trans-Dominant inhibition of human immunodeficiency virus type 1 Rev occurs through formation of inactive protein complexes

Thomas J. Hope, Nicola P. Klein, Melissa E. Elder, Tristram G. Parslow*

*Corresponding author for this work

Research output: Contribution to journalArticlepeer-review

81 Scopus citations

Abstract

The human immunodeficiency virus type 1 Rev protein controls expression of certain viral RNAs by binding to these RNAs in the nucleus. To investigate how dominant negative Rev mutants inhibit Rev function, we fused such mutants to hormone-dependent localization signals from the glucocorticoid receptor. Each was found to have fully potent inhibitory activity whether expressed in the nucleus or in the cytoplasm. Wild-type Rev colocalized with an inhibitory fusion protein, implying that the two proteins interact. The resulting complexes accumulated within nuclei in response to steroids but had no effect on expression of Rev-responsive mRNAs. A mutation known to block in vitro oligomerization of Rev abolished both complex formation and inhibitory activity of the mutant fusion proteins. Thus, trans-dominant inhibition of Rev does not require competition for nuclear substrates but may instead reflect the ability of a mutant to form nonfunctional complexes with the wild-type protein in vivo.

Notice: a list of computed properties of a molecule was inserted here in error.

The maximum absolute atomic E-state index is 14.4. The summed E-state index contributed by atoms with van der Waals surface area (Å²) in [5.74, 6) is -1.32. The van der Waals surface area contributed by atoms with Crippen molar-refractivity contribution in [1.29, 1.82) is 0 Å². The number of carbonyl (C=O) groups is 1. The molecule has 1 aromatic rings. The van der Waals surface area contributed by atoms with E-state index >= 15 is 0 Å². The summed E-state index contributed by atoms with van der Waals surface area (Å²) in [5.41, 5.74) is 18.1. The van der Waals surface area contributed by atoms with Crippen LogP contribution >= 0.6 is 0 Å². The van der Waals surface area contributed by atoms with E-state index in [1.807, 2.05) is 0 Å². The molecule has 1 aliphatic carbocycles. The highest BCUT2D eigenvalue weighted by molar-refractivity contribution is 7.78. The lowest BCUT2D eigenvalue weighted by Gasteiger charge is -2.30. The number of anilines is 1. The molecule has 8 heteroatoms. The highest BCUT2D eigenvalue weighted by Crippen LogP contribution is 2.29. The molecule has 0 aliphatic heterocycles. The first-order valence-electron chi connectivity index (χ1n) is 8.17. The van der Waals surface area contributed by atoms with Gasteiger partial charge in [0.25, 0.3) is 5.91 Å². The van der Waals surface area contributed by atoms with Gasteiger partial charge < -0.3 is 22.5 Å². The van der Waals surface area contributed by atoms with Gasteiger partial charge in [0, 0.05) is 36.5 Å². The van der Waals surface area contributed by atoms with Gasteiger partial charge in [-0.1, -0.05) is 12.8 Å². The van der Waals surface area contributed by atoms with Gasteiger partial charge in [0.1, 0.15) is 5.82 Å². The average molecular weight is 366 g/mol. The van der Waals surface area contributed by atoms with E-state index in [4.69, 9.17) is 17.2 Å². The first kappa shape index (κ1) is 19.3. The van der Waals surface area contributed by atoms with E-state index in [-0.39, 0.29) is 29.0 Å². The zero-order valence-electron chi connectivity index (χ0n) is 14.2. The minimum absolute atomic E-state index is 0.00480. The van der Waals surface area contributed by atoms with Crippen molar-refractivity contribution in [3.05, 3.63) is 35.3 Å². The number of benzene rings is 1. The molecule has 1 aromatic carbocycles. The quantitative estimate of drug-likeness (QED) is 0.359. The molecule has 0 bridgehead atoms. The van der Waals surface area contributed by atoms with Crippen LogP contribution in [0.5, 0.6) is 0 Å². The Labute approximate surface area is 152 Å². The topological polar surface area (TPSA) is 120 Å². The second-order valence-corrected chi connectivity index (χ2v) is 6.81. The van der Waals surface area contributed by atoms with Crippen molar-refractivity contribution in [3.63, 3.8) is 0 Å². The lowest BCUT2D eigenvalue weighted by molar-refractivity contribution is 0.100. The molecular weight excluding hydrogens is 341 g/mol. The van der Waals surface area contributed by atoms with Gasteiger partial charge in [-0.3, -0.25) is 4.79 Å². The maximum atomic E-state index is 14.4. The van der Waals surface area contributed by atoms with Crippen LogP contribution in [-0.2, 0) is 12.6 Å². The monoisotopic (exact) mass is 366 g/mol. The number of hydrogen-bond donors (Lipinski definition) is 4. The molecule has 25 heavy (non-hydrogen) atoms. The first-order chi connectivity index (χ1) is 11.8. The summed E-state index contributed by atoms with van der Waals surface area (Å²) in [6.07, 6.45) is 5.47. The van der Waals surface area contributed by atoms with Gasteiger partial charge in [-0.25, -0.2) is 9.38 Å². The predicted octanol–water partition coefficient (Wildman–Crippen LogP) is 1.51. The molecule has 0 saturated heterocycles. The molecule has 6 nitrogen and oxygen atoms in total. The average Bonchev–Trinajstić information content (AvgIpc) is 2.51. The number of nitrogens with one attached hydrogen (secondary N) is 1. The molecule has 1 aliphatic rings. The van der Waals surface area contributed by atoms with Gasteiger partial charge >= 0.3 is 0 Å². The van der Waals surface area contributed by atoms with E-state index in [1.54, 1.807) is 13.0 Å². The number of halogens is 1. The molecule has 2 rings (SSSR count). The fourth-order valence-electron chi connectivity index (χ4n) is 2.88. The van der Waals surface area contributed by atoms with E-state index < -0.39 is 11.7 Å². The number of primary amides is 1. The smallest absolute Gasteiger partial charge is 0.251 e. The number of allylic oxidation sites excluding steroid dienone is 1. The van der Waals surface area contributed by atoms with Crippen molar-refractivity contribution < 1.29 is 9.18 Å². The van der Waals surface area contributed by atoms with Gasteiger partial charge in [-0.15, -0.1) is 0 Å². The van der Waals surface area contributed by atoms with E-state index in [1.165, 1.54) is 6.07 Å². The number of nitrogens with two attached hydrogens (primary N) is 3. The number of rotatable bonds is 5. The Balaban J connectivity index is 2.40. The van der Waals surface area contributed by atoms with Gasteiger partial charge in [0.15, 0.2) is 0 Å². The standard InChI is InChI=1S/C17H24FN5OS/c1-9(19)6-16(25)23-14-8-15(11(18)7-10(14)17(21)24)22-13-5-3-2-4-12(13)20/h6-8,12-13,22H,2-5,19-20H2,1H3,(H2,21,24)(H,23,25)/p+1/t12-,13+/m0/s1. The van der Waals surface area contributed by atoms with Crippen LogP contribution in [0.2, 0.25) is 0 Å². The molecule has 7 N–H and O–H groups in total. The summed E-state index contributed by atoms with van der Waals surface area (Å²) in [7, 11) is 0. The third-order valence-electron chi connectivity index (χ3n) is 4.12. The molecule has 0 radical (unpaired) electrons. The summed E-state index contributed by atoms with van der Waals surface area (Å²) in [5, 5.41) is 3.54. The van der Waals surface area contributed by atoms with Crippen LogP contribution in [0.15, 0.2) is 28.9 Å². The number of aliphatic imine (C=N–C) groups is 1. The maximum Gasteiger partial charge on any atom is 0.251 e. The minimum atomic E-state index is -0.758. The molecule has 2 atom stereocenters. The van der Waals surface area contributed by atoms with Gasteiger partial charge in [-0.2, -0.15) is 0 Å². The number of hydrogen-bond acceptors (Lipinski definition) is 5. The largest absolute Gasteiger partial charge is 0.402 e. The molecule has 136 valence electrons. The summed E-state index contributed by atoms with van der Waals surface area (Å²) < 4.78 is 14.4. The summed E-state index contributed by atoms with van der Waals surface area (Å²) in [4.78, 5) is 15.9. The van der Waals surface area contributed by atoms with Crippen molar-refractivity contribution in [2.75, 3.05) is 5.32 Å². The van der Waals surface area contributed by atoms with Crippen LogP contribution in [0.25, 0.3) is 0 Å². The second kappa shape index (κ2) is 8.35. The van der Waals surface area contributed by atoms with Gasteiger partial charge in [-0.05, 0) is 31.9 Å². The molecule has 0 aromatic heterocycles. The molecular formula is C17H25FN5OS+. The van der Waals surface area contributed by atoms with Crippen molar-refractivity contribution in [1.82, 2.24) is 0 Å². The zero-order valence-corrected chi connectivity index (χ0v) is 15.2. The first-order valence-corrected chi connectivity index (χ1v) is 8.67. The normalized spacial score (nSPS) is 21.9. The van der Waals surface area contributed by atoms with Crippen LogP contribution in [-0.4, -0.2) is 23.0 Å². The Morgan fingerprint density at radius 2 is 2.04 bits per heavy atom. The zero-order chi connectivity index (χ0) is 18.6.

Original languageEnglish (US)
Pages (from-to)1849-1855
Number of pages7
JournalJournal of virology
Volume66
Issue number4
DOIs
StatePublished - 1992

ASJC Scopus subject areas

  • Microbiology
  • Immunology
  • Insect Science
  • Virology

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